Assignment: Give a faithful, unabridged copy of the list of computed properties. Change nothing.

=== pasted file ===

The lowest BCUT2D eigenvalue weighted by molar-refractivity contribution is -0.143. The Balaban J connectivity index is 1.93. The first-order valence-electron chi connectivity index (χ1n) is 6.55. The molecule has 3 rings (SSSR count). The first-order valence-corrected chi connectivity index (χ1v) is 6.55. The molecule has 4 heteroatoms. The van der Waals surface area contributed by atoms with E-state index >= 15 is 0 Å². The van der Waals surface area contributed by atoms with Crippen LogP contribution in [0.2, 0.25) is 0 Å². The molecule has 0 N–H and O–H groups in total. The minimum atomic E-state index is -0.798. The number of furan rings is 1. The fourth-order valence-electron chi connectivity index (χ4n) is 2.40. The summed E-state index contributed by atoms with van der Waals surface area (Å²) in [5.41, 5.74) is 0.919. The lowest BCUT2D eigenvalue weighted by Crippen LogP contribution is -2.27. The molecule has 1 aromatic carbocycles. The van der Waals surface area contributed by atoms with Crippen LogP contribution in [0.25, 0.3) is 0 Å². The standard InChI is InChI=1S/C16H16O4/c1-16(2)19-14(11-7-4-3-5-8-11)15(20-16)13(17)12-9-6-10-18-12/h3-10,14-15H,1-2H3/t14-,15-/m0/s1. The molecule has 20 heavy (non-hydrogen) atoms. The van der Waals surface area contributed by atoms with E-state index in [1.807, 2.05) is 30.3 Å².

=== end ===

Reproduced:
The lowest BCUT2D eigenvalue weighted by molar-refractivity contribution is -0.143. The Balaban J connectivity index is 1.93. The first-order valence-electron chi connectivity index (χ1n) is 6.55. The molecule has 3 rings (SSSR count). The first-order valence-corrected chi connectivity index (χ1v) is 6.55. The molecule has 4 heteroatoms. The van der Waals surface area contributed by atoms with E-state index >= 15 is 0 Å². The van der Waals surface area contributed by atoms with Crippen LogP contribution in [0.2, 0.25) is 0 Å². The molecule has 0 N–H and O–H groups in total. The minimum atomic E-state index is -0.798. The number of furan rings is 1. The fourth-order valence-electron chi connectivity index (χ4n) is 2.40. The summed E-state index contributed by atoms with van der Waals surface area (Å²) in [5.41, 5.74) is 0.919. The lowest BCUT2D eigenvalue weighted by Crippen LogP contribution is -2.27. The molecule has 1 aromatic carbocycles. The van der Waals surface area contributed by atoms with Crippen LogP contribution in [0.25, 0.3) is 0 Å². The standard InChI is InChI=1S/C16H16O4/c1-16(2)19-14(11-7-4-3-5-8-11)15(20-16)13(17)12-9-6-10-18-12/h3-10,14-15H,1-2H3/t14-,15-/m0/s1. The molecule has 20 heavy (non-hydrogen) atoms. The van der Waals surface area contributed by atoms with E-state index in [1.807, 2.05) is 30.3 Å².